Have you ever worked with a great leader?
If so, think of the best of the bunch, and what differentiates him or her from all other leaders.
I recently asked this to 50 senior managers, after which they placed a hand on their chin, stared off into the distance and spent moments labouring for an answer. As I observed them in their moment of silence, I thought they were mentally debating the points that would distinguish the best from the rest.
Yet, what they were doing was trying to figure out if they had ever worked for a good leader. Several replied: "I don't think I have ever worked with a great leader."
This is quite an indictment on leaders, when senior managers have to spend minutes to try to think of a great example with whom they have worked and still come up empty. Does this mean there is a shortage of exemplar leaders from the follower's perspective?
For years it has been clear from observational and quantitative research that there is a gap between the perceptions of leaders and followers, specifically about how good the leaders really are. The leaders consistently think they are better than the followers give them credit for. The moral of the story, here, is that achieving the position of leader does not provide a sufficient reason to stop improving and growing.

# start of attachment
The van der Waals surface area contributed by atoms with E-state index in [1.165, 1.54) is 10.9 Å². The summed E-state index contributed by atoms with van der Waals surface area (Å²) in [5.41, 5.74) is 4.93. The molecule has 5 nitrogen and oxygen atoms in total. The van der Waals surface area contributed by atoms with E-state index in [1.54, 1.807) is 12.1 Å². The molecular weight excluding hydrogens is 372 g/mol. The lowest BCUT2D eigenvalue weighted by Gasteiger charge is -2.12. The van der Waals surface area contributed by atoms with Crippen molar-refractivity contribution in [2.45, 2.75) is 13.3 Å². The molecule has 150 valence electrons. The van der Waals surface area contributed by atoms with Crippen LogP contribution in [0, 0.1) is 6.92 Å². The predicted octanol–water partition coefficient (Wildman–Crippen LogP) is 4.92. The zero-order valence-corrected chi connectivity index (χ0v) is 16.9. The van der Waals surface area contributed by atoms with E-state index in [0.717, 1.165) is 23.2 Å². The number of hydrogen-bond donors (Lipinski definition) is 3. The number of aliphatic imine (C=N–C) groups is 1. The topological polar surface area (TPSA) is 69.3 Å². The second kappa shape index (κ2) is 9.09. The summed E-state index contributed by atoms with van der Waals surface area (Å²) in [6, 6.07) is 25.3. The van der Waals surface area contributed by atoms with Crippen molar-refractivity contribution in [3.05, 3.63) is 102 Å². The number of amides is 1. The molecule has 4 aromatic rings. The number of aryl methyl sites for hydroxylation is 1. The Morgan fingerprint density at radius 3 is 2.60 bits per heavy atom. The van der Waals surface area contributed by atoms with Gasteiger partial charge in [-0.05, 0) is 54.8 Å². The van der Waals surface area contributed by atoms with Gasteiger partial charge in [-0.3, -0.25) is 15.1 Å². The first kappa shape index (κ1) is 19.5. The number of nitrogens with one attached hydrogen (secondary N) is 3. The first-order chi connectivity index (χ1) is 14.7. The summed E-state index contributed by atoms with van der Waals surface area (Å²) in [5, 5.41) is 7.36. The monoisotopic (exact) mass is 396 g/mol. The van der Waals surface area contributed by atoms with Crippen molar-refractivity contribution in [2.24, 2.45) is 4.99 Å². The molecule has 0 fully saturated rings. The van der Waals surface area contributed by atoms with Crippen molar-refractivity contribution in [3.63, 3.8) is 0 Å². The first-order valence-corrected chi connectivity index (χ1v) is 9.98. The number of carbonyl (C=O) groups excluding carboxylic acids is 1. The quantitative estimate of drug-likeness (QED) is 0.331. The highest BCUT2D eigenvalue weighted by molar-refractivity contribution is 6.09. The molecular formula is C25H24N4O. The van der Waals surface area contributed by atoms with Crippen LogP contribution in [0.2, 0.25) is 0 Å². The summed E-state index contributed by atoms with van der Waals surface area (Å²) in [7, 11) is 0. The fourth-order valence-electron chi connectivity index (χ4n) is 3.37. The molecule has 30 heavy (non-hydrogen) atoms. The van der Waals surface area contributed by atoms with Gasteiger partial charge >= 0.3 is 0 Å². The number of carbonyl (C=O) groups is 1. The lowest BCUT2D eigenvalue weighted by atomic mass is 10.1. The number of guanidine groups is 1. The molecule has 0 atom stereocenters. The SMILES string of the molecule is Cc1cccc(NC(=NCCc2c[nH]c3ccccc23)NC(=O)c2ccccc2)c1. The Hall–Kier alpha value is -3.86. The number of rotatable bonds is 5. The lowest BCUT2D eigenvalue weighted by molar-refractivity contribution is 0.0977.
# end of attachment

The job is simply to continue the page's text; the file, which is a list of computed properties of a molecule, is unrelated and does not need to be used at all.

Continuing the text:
There are some insights that can be gained regarding the original research question on what senior managers say separate the best leaders from the rest.
The best leaders focus on people and know how to get the most from their people. After all, leadership is mainly a people business; you don't lead plans or strategies. Rather, you create plans or strategies and then lead your people to accomplish them.
The interviews also revealed that leaders follow a "golden rule" of treating others the way they would want to be treated. In other words, they are approachable, authentic, positive and say things such as "thank you".
Another insight is that great leaders give guidance and direction. When a team has clarity on where they are heading the ambiguity is stripped away and the path to reaching the goal becomes smooth. Leaders don't miss the significance of this point. I polled leaders on how well they think they are at providing clarity, and their perception was overwhelming high.
Yet, followers cited the need for greater clarity as one of the top three workforce concerns. Giving clarity and direction can instantly improve productivity.
Finally, the research has shown that followers perform better when employees feel their leader believes in their ability to achieve. When leaders do not believe in their team, that is a formula for failure.
The bottom line: to differentiate yourself as a leader, simply put people first.
Tommy Weir is an authority on fast-growth and emerging-market leadership, author of The CEO Shift and the managing director of the Emerging Markets Leadership Center.